NEWS - Wednesday, June 16, 2004

(RUMOR) - Xbox Next In Time For Christmas 2005?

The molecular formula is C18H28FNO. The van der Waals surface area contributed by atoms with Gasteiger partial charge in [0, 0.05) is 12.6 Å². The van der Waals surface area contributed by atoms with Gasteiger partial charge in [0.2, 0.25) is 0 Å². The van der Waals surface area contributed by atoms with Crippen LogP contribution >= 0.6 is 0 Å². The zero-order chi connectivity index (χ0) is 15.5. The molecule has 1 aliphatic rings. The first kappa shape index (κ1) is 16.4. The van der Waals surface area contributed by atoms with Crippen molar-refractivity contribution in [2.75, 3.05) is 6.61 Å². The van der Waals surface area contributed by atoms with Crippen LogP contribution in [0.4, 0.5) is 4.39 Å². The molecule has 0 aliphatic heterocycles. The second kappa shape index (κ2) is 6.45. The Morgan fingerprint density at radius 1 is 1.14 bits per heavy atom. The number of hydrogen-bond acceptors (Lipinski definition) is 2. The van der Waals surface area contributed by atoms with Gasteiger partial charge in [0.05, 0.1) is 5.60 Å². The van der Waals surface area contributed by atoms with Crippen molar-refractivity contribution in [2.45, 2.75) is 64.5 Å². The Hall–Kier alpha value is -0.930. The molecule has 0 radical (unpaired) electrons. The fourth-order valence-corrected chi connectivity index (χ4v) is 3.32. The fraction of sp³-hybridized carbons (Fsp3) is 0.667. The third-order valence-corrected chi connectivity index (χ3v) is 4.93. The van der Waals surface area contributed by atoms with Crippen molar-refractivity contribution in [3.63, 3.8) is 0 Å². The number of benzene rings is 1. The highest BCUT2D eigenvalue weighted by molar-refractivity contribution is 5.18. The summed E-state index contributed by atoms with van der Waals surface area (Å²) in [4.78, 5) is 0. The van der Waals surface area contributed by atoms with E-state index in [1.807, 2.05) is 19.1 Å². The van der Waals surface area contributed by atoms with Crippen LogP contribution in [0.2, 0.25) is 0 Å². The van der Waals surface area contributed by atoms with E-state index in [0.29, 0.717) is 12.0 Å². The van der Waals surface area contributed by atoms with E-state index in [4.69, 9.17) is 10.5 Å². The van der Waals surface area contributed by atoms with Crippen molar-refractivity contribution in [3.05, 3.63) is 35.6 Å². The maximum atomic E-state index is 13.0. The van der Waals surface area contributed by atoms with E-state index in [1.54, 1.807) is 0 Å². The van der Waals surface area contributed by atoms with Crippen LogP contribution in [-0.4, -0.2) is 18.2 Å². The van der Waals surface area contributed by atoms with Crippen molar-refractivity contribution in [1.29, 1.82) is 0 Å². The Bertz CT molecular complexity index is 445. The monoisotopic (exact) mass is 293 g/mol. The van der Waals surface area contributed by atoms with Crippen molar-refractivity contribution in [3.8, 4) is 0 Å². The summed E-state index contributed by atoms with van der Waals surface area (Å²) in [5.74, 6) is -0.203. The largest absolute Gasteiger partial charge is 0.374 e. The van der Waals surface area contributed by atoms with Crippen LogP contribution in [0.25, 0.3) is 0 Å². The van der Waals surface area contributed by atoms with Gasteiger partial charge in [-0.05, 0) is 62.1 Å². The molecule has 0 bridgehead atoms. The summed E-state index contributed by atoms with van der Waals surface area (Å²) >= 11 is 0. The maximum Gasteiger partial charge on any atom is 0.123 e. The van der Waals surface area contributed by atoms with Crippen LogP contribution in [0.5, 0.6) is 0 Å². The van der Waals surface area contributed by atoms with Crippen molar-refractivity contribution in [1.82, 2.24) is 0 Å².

It appears that Microsoft, which launched Xbox in late 2001 after Sony’s PlayStation 2 and Nintendo’s GameCube consoles, will be the first company to unleash its next-generation home console. The tentatively codenamed "Xbox Next" or "Xbox 2" is set to receive a name revision before its release because Microsoft doesn’t want consumers to assume it’s inferior to PlayStation 3 based on end numerals, hasn’t yet been given an official release date. But just because Microsoft isn’t yet talking doesn’t mean developers working on early "Xbox 2" development setups are so keen to keep quiet. A major software company already prototyping software for Microsoft’s "Xbox Next" told IGN today that the publisher "definitely aims to launch the console in North America for Christmas 2005." A November time frame was given. A European release will follow in 2006, said the source. IGN contacted another software firm working currently working on "Xbox Next" software, who seconded the news. "Let’s put it this way: A lot of developers crunching to get their games ready for a 2005 launch will be really pissed if Microsoft doesn’t get it out by then." Microsoft has moved quicker than Nintendo and Sony to get development studios preliminary next-generation prototyping hardware, another indication that the company hopes to get the jump on its competitors. The "Xbox Next" will use PowerPC-based architecture similar to the chipset powering Apple’s G5 computers. That being the case, Microsoft’s early "Xbox Next" development kits have been little more than modified Apple G5 systems pre-packed with "Xbox 2" emulation software. "I heard [Apple CEO] Steve Jobs found it pretty ironic and funny that Microsoft has been shipping Apple systems to developers," one studio source joked to IGN on the subject. Multiple software houses involved with "Xbox Next" development stand by rumors the console will not feature a hard drive, which would suggest that it might not be backward compatible with current Xbox software. "Microsoft needs to make money with this system and so it’s going a pretty conservative route," an insider explained, adding, "but that doesn’t mean the system is not powerful because it is." Microsoft is hoping that consumers, drunk on hit Xbox games such as Halo and Star Wars: Knights of the Old Republic, will be eager to step into the next-generation of home consoles with the successor. "It’s hoping the early arrival will not hurt it, but help it," said a development source. "It doesn’t want to be another Sega Dreamcast, in other words. It wants to be a Sega Genesis." Presented with this information, a spokesperson for Microsoft said that the company "does not comment on rumors or speculation." The downside to launching "Xbox 2" in 2005, say insiders, is that it puts Microsoft in the position of being the first next-generation console to market, which historically also means it could be the least powerful of the three from a technical standpoint. Sony’s PS2 is a perfect example of such early positioning. Preliminary tech specs for Nintendo’s Revolution (of which there are some half a dozen different versions, apparently) illustrate a console that is as powerful as "Xbox Next" in most respects. In fact, IBM and ATI, the two hardware makers responsible for the guts of "Xbox Next," are developing Revolution. Given another year development time, Nintendo’s console could actually ship in 2006 as the more capable of the two hardware platforms. Meanwhile, IBM and Sony are developing Cell, a proprietary, powerful new architecture that will be used in PlayStation 3. Some developers believe that Sony could delay the arrival of its next-generation console to as late as 2007 in order to create a Trojan horse for its budding Blu-Ray DVD technology, which promises to deliver high-definition DVDs into the living rooms of consumers, replacing current DVD-players. Sony’s Blu-Ray technology has one formidable hurdle to overcome: HD-DVD. This alternative format, backed by such electronics giants as NEC and Toshiba, is positioned to give Blu-Ray a run for its money. But HD-DVD could be squashed in the same way the DVD squashed DivX if Sony were to include Blu-Ray DVD-playback in PlayStation 3, instantly turning millions of gameplayers into Blu-Ray supporters. Doing so would also give Sony a clear selling point over Microsoft’s "Xbox Next" as the only console that could play true high-definition DVD out of the box


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